Health does not exist in a vacuum. Health is impacted by more than having health insurance and going to the doctor. The County Health Rankings and Roadmaps project, a partnership between the University of Wisconsin and the Robert Wood Johnson Foundation, understands this. They work to understand what’s making people sick or healthy and then figure out what communities can do to impact that.

According to the newest annual rankings released today, Oldham County has the healthiest residents in Kentucky and Floyd County is the least healthy county in the state. The rankings also take into account health behaviors,  like smoking, physical inactivity, and excessive drinking; physical environment, like safe drinking water and access to recreational facilities; and social and economic factors like children in poverty and violent crime rate.

The links between health and the other factors are clear. It is also clear that until we tackle factors like poverty, family supports, and improving education – it will be difficult to see improvements in the health of Kentuckians.

The experts with this national initiative aren’t the only ones aware of the interconnectedness between health and other factors. Communities across Kentucky are working to improve the health in their community. A few communities in Eastern Kentucky including Raceland and South Shore recently passed ordinances that will help make their communities friendlier to active modes of transportation, like riding bicycles and walking. This will make it easier and safer for individuals to take part in these activities. Other communities are working on making their communities smoke-free to reduce secondhand smoke exposure and smoking rates. Some of these local efforts are also bubbling up into statewide initiatives such as Smoke-Free Kentucky.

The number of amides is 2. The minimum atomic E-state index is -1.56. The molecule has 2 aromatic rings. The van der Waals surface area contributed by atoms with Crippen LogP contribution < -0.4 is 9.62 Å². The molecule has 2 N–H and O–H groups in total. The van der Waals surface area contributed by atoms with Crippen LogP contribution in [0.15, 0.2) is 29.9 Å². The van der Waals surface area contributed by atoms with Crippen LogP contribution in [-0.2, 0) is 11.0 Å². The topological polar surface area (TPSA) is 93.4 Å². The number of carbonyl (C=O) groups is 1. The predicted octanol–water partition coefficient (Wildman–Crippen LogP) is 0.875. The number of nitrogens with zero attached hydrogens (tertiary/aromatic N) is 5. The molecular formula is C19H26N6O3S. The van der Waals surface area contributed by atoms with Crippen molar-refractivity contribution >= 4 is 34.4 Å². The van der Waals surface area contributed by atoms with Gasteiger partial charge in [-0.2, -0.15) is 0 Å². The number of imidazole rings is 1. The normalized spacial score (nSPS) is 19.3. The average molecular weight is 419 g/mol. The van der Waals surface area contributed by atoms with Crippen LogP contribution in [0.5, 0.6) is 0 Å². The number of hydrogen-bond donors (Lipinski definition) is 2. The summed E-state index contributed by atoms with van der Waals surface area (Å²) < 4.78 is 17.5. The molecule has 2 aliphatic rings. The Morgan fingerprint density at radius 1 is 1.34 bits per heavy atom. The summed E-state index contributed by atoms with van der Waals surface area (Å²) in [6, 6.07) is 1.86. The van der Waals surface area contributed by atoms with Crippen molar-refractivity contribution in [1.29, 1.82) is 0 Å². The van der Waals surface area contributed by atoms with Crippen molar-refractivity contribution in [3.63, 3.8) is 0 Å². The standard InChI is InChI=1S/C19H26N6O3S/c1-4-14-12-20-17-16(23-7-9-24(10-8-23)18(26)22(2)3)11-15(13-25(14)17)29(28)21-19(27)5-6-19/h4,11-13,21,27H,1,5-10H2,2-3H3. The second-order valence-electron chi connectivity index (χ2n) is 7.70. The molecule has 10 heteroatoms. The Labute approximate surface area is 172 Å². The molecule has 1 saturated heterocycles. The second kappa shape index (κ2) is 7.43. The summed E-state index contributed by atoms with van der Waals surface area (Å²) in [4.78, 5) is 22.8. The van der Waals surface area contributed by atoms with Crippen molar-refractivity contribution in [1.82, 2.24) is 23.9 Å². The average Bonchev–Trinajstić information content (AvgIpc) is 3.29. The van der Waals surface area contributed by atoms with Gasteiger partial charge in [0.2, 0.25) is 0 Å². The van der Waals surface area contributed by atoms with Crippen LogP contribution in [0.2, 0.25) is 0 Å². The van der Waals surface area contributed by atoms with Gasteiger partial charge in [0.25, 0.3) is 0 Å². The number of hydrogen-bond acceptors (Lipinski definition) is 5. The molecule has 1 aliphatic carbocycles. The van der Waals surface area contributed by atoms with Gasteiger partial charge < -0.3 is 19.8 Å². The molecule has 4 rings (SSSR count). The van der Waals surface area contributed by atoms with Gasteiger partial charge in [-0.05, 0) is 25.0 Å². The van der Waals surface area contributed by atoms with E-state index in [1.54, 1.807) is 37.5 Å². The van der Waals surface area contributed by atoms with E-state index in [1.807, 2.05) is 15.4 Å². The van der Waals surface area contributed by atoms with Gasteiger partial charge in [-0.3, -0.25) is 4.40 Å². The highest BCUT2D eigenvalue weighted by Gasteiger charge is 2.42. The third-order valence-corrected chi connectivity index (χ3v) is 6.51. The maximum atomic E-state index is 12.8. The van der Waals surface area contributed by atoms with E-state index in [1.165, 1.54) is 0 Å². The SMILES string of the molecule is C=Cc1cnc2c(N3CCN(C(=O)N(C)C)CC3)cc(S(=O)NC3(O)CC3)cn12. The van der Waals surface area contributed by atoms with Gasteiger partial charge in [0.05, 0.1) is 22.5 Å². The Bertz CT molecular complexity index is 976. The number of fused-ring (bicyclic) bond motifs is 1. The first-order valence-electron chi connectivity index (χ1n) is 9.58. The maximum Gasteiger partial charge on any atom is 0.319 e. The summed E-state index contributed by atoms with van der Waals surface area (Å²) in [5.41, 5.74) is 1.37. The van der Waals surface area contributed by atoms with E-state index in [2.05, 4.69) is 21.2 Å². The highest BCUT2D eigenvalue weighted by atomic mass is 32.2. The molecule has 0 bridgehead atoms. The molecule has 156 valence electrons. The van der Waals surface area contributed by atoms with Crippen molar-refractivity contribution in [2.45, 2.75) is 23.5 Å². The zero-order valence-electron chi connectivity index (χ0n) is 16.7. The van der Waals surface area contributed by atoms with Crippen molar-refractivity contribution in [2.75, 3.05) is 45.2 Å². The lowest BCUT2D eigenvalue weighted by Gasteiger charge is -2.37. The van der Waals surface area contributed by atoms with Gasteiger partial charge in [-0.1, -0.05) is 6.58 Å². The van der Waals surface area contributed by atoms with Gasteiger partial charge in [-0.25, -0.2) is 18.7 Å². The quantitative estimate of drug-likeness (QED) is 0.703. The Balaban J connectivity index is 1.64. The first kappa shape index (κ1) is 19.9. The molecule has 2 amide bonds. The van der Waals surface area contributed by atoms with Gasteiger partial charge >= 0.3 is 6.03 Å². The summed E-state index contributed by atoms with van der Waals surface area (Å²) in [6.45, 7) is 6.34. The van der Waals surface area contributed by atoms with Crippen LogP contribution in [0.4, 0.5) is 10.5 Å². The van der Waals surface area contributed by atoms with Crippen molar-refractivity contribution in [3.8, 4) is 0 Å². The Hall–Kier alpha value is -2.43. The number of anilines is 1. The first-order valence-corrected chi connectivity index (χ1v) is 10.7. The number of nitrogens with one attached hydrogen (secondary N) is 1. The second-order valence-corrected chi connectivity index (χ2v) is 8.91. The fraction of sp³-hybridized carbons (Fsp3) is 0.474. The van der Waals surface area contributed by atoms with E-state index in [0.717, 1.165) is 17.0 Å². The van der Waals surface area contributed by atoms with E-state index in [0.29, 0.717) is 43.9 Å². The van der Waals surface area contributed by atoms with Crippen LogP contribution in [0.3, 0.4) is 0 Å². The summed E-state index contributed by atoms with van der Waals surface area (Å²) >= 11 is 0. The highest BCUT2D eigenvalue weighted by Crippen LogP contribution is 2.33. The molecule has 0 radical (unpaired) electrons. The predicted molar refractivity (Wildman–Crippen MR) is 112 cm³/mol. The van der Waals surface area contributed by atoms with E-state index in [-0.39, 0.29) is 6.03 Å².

A key way to improve health is to improve the economic stability of Kentucky families. One approach to do this is enacting a state Earned Income Tax Credit (EITC). The EITC is a proven method to keep working families out of poverty. It would improve outcomes for children and is correlated with improved math and reading comprehension and healthier babies.

The EITC is just one example of how we can improve the financial security of working families, and in turn, improve their health. This is a small investment that can make a difference. We need lawmakers to muster the courage to pass this – and other policies that will have big impacts on health, like a state-wide smoke-free law. It’s too late to tackle these issues now – but plenty of time to prepare for 2014.

So what can we take away from these rankings? While they are interesting, the rankings should not be the focus. The focus should be on how the rankings can bolster community dialogue on what’s working and opportunities for improvement. They should inspire lawmakers to take action to address key factors that impact health. And, they should remind all of us that we can play a role in improving health as individuals and as communities across county and state lines.